Od rabbet! an exclamation, not used angrily.
Of a fire, on fire, ignited.
Out of heart, low spirited, discouraged—worn out, when applied to land.
Out of sight, an Irish expression, meaning to look after as long as IN sight.
Out of the way, extra vagant, uncnmmon.
Over-night, the night previous.
Own, to acknowledge, to identify.
Pay, to flog, to chastise.
Peg, legs or feet. Pennorth, a pennyworth.
Perish, to pain, to injure.
Pitch, to load up straw, &c. with a fork upon a waggon.
Pluck, courage, spirit.
Potter, to putter.
Precious, great, extraordinary.
Proper, very—as very good, &c.
P’s and Q’s, conduct, behaviour.
Put the miller’s eye out, to overdo with water or milk, to make a pudding, &c. too thin.
Quackled, suffocated, choaked.
Quantity, a great number, &.
Queer, to puzzle, to put or set wondering.
Quinny, not quite, not just yet.
Racks, range, kitchen fire-place.
Rags and jags, tatters, worn-out dress.
Rap and rend, that is, all he can get or lay hands on.
Rapscallion, a rasca!.
Rassle, to stir the embers in an oven with a pole.
Releet, a crossing of roads, a conjunction.
Rice, a rise, an elevation.
Riff-raff, idle fellows, vagabonds.
Right on, downright, violently.
Riled, made angry, disturbed.
Rip, a worthless fellow, a rouë.
Ruinated, decayed, gone to ruin.
Rum, queer, odd, uncommon.
Rumpus, a great noise, a row.
Runty, surly, crusty, ill-humoured.
Scaly, shabby, mean, unhandsome.
Scamp. a rascal, a worthless fellow.
Scrape, a difficulty, perplecity, hobble.
Screened, sheltered, protected.
Scrowdge, a crowd, a squeeze.
Scruce, a truce, a cessation.
Scue, aslant, obliquely, awry.
Scuttled, went fast.
No sense, poor, sorry, not good.
Set-up, began, commenced.
Shaint, shall not.
Shaky, feeble, immaciated.
Shimmer, a glimmer.
Shoont, should not.
Shuck, shook, shaked.
Sight, a great number.
Sights, peep shows, &c.
Sing small, equivalent to must be content with less than appearances promised.
Sithe, a sigh. In Scottish, sike.
Sizle, to burn.
Slammacks, a slattern, an untidy female.
Smart, to undergo, to injure.
Smart as a carrot, very smart indeed.
Smash, all to smash, all to pieces.
Smack, to come or go against with great force.
Snace, snuff of a candle.
Snacks, to share equally.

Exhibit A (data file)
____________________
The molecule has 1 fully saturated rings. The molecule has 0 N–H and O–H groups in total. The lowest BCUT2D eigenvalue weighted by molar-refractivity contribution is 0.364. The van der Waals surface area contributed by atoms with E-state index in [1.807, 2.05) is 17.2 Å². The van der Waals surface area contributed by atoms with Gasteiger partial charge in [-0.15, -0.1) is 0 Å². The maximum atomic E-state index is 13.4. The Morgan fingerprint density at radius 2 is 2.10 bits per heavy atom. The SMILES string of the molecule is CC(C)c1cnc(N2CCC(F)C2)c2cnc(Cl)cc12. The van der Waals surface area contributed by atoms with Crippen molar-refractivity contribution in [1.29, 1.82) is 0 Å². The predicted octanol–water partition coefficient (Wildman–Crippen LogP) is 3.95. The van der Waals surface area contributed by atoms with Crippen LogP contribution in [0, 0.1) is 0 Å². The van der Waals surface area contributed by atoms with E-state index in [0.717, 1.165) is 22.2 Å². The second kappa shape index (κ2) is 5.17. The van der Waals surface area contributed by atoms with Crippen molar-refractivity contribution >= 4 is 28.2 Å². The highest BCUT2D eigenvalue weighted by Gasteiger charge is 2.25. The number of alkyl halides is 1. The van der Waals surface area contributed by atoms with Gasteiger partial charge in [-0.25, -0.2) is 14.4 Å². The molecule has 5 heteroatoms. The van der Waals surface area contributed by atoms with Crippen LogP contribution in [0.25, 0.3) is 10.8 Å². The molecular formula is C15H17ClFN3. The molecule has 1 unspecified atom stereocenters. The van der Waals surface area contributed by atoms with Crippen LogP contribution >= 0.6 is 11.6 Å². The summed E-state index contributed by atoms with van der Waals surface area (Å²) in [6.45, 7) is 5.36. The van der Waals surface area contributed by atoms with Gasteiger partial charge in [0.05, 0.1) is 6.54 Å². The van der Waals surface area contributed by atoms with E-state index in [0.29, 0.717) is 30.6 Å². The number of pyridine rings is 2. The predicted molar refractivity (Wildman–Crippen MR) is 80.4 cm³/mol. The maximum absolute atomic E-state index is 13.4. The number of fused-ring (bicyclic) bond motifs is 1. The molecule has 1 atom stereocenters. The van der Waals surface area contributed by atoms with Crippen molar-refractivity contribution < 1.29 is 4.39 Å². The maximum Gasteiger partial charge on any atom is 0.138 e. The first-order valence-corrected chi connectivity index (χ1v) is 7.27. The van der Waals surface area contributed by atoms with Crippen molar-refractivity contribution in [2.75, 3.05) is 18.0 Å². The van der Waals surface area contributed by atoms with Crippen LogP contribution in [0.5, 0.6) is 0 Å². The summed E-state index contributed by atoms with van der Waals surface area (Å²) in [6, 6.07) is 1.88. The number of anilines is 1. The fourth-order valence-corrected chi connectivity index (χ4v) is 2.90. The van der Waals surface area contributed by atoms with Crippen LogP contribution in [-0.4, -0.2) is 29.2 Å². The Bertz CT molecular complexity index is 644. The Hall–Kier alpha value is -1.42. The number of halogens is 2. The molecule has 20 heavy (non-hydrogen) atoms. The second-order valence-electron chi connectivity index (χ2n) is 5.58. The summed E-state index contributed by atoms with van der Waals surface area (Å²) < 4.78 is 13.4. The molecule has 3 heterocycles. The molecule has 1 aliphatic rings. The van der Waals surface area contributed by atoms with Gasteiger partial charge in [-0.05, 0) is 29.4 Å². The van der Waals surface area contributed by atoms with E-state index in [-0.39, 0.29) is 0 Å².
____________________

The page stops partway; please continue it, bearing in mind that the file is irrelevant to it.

Sorry, poor, indifferent.
Sot, set or sat.
Squiggle, to shake about.
Squint, a look, to observe slyly.
Stand, to put up with, non-resistance.
Steel, the long strait handle of a hoe, fork, rake, &c.
Stew, a state of apprehension or alarm.
Stick, a fellow, an eccentric person.
Stick, a fellow, a chap—as “an odd stick,” &c.
Stiff, heavy, burthensome.
Stingy, cross, ill-tempered.
Stomack, to swallow, to put up with.
Stomp, to stamp with the feet.
Stone-dead, quite dead.
Storm, to scold, to be angry with.
Stroke, a game, a proceeding.
Stuff, any thing very bad, &c.
Stumped, to be without money.
Stull, a great piece of bread, &c.
Swabble, a quarrel, loud talking.
Swack, to go or hit against violently.
Swell, a fop.
Swelter, suffering from perspiration, sweating.
Swim, a giddiness—as “my head swims,” &c.
Tag-rag and bob-tail, the low rabble.
Tantarums, noisy, passionate conduct, hurly-burly.
Tear, to go fast.
Terrified, teased, pained, annoyed.
Tetchy, cross, peevish.
Tewly, poorly, not very well in health.
Thingombobs, equivalent to What-d’ye-call-them.
Thingomee, a name given when the proper one is not recollected.
Thussins, in this way, thus.
Tied-up, married, united.
Tiff, a pet, fit of peevishness.
Tighted-up, dressed neatly, put in order.
Timmersome, timid, fearful.
Tip the cash, &c. to hand it over, pay it immediately.
Tits, showy light horses.
Toad-in-hole, a small joint or pieces of meat baked in a pudding or batter.
Toddle, to walk.
To-do, fuss, disturbance.
‘Tood, it would.
To-rights, properly, neatly.
To-year, the current year, the present season.
Tramp, to walk, to journey on foot.
Transmogrified, transformed, changed.
Trapes, to trail in the dirt.
Trollops, a dirty, coarse, vulgar slut.
Trudge, to walk briskly.
Tug, to pull hard, to labour at.
Tumbler, a glass without a foot.
Twig, to observe slyly.
Twinking, quickly, a corruption of winking.
Upright, independent— “he lives upright.”
Upset, a cross, an obstruction.
Uster could, I could formerly, &c.
Warsley, not much.
Well-to-do, thrifty, prosperous.
Wentersome, venturous, bold, daring.
Whistle, the throat— “he wets his whistle.”
Whop, a heavy severe blow.
Wile beas, wild beasts.
Winnick, a suppressed cry, to fret.
Wonderment, to wonder at any thing, to hear with astonishment.
Wos-a-matter? what is the matter?
Woundly, very great.
Wusser, the comparative degree of bad.
G. Norman, Printer, Maiden Lane, Covent Garden.